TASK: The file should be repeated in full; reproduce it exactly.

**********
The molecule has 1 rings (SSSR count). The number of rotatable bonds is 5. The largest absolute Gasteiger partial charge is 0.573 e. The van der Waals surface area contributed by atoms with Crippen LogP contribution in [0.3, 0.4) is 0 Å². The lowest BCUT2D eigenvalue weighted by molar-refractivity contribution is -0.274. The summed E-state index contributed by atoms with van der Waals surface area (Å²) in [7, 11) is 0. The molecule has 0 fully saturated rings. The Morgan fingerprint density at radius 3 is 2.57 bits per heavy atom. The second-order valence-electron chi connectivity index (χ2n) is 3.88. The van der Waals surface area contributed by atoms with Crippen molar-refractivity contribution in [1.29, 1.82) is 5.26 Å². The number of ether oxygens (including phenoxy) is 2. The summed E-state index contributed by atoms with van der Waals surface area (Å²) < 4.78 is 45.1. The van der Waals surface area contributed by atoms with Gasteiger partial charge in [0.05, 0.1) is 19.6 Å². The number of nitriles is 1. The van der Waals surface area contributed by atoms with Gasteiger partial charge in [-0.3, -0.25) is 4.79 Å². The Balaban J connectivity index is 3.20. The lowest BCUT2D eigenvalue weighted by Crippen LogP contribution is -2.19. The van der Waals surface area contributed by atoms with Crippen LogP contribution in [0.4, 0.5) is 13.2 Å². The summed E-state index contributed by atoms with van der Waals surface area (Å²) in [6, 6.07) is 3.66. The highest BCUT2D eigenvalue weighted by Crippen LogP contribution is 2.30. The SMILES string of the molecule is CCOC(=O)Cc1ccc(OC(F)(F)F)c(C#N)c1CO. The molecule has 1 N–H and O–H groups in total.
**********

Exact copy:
The molecule has 1 rings (SSSR count). The number of rotatable bonds is 5. The largest absolute Gasteiger partial charge is 0.573 e. The van der Waals surface area contributed by atoms with Crippen LogP contribution in [0.3, 0.4) is 0 Å². The lowest BCUT2D eigenvalue weighted by molar-refractivity contribution is -0.274. The summed E-state index contributed by atoms with van der Waals surface area (Å²) in [7, 11) is 0. The molecule has 0 fully saturated rings. The Morgan fingerprint density at radius 3 is 2.57 bits per heavy atom. The second-order valence-electron chi connectivity index (χ2n) is 3.88. The van der Waals surface area contributed by atoms with Crippen molar-refractivity contribution in [1.29, 1.82) is 5.26 Å². The number of ether oxygens (including phenoxy) is 2. The summed E-state index contributed by atoms with van der Waals surface area (Å²) < 4.78 is 45.1. The van der Waals surface area contributed by atoms with Gasteiger partial charge in [0.05, 0.1) is 19.6 Å². The number of nitriles is 1. The van der Waals surface area contributed by atoms with Gasteiger partial charge in [-0.3, -0.25) is 4.79 Å². The Balaban J connectivity index is 3.20. The lowest BCUT2D eigenvalue weighted by Crippen LogP contribution is -2.19. The van der Waals surface area contributed by atoms with Crippen LogP contribution in [0.4, 0.5) is 13.2 Å². The summed E-state index contributed by atoms with van der Waals surface area (Å²) in [6, 6.07) is 3.66. The highest BCUT2D eigenvalue weighted by Crippen LogP contribution is 2.30. The SMILES string of the molecule is CCOC(=O)Cc1ccc(OC(F)(F)F)c(C#N)c1CO. The molecule has 1 N–H and O–H groups in total.